Search

Research Behind Why Creatives Should Collaborate

Updated: Dec 22, 2019

Not all feedback is created equal. Your mom means well when she tells you your third grade art class abstract work is flawless, and your roommate may really think your work is rockstar status. However, research shows that as a creative you get the most accurate and helpful feedback on your work from fellow creatives, and that you make better creative work when you give your peers feedback on their work. This give and get dynamic is exactly what we focus on here at Creative Critique.

Why We Should GET Feedback from Fellow Creatives


Why not just self-evaluate?

We are all plagued by false positives in our own work, or the belief that it is as good as it can be. If it could be better, we would simply make it so. While we may be able to perfect our work based on our experiences and perspective, our approach and interpretation of the work is limited to us. The more you work on a project, the greater your curse of knowledge; you lose the ability to have a first impression of your work.


Why not friends and family?

A plethora of research presented in “The Mom Test”, which is used as Harvard curriculum, demonstrates that friends and family are more likely to lie to your face than provide actionable feedback. Friends and family have the best of intentions; they believe in you and want to build you up, but just because you’re great doesn’t mean the first draft of your work is. Plus, no one wants to be the bearer of bad news (we believe feedback is good news, which we discuss here, but critique has a stigma of reflecting poorly on the creator).


Telling someone their work is flawless preserves the personal relationship, and is an easier response than carefully analyzing work to recommend improvements. Plus, unless your friends and family are fellow creatives in your field, how actionable can their advice be beyond an initial visceral reaction to what you have created?



Why not bosses?

Managers of creatives have a difficult role; they are responsible for hitting deadlines and making margins, while also allowing creative freedom and facilitating innovation. Often, their managerial role influences them to think in terms of false negatives - or what could go wrong - as opposed to the opportunity of what could go right. In the words of Stanford Professor Justin M. Berg who studied the ability of creatives and creative managers to predict creative innovation success:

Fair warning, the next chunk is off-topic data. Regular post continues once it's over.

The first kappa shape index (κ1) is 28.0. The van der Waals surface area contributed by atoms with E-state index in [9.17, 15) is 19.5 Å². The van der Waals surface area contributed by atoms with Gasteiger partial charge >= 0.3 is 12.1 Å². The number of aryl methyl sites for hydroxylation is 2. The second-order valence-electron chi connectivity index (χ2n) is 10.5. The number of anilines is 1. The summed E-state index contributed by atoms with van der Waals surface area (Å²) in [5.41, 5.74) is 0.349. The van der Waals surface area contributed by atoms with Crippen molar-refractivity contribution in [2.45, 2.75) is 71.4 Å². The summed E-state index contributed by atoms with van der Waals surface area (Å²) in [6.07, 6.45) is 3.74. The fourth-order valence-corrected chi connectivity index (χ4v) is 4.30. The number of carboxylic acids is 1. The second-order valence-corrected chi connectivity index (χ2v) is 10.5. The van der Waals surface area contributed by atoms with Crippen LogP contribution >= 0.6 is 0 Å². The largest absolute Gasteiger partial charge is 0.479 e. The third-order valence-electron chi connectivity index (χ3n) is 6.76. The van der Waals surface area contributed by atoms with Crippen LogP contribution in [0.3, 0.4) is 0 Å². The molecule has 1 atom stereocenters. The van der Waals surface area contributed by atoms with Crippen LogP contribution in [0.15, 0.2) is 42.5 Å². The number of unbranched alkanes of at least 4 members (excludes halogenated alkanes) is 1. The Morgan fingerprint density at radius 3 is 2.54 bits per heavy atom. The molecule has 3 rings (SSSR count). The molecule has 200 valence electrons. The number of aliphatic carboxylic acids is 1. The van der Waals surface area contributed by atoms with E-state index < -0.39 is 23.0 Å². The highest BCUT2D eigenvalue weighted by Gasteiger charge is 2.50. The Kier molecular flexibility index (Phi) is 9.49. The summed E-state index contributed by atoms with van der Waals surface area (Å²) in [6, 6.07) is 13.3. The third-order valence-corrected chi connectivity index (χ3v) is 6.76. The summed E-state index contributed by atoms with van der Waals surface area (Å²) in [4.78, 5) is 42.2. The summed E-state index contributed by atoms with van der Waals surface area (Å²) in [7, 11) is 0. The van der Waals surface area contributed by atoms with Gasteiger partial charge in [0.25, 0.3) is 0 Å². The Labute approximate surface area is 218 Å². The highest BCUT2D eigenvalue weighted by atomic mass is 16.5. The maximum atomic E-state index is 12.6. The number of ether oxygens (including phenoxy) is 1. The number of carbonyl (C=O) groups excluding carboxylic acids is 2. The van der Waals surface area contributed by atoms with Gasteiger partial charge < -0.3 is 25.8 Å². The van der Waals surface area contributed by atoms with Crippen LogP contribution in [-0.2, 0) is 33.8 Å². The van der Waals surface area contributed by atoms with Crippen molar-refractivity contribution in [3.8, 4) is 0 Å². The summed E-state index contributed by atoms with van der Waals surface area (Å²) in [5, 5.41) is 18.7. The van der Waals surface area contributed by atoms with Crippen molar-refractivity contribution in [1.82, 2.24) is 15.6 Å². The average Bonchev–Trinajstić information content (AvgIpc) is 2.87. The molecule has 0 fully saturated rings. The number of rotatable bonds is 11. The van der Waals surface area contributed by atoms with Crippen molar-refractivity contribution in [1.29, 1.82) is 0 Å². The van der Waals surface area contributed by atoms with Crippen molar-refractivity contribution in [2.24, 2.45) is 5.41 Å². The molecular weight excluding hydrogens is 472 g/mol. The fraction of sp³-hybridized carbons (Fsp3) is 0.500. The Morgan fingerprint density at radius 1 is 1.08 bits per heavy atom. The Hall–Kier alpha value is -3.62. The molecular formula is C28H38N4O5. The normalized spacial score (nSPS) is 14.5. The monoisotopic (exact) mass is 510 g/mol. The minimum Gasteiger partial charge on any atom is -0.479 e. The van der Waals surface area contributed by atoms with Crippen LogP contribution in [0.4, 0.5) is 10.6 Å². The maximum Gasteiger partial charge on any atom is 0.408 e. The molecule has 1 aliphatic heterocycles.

Results from the lab experiment show that creators’ advantage over managers in predicting success may be tied to the emphasis on both divergent thinking (idea generation) and convergent thinking (idea evaluation) in the creator role, while the manager role emphasizes only convergent thinking.


You and your boss have ‘skin in the game’ when it comes to your creative work. You both have ego, credibility, and job security on the line, all of which can influence your creative decisions beyond the validity of your creative work itself.



Why Creatives:

Back to that Stanford study by Professor Berg. He studied 339 creatives and their bosses in the circus industry and, based on audience acceptance of new ideas, found that fellow creatives have a 55% greater chance of effectively predicting new creative ideas than managers.


Fellow creatives are less likely to be influenced by your false positives or your manager’s false negatives, and they have the technical literacy to provide you with actionable feedback, not just the gut reaction your friends and family can offer. Fellow creatives understand the importance of quality feedback, as they desire it as well, and are able to expand your perspective and create better work, faster.



Why We Should GIVE Feedback to Fellow Creatives


Remember in elementary school when you had to give a book report to the class? The prospect of presenting the content to your peers brought on a whole new level of pressure different from simply memorizing information to regurgitate on a test. This is known as the Protége Effect, which tells us that we retain information best when we teach it.


The same is true for giving feedback. When you are focused on analyzing your own creative work, it is easy to get stuck in one viewpoint and perspective on how the creative work should be approached. Stepping away to analyze another creative’s work allows your brain to reset and reflect on the information you know in a new context of someone else’s work. Teaching them what you know as it relates to their work can remind you of what you know as it relates to yours.

Plus, in the Creative Critique community, you have to pick out one thing you like about someone’s work when giving them creative feedback, and what you like you may be able to apply to your work.



Summary


Both giving and getting feedback helps you create better and iterate faster. Friends, family, clients, and bosses all mean well when trying to provide you with a creative critique - but third party creatives are the best source to gain creative feedback from.


We happen to host that community for creatives to critique each other’s work, and we hope you’ll join us.

CC logo gradient.png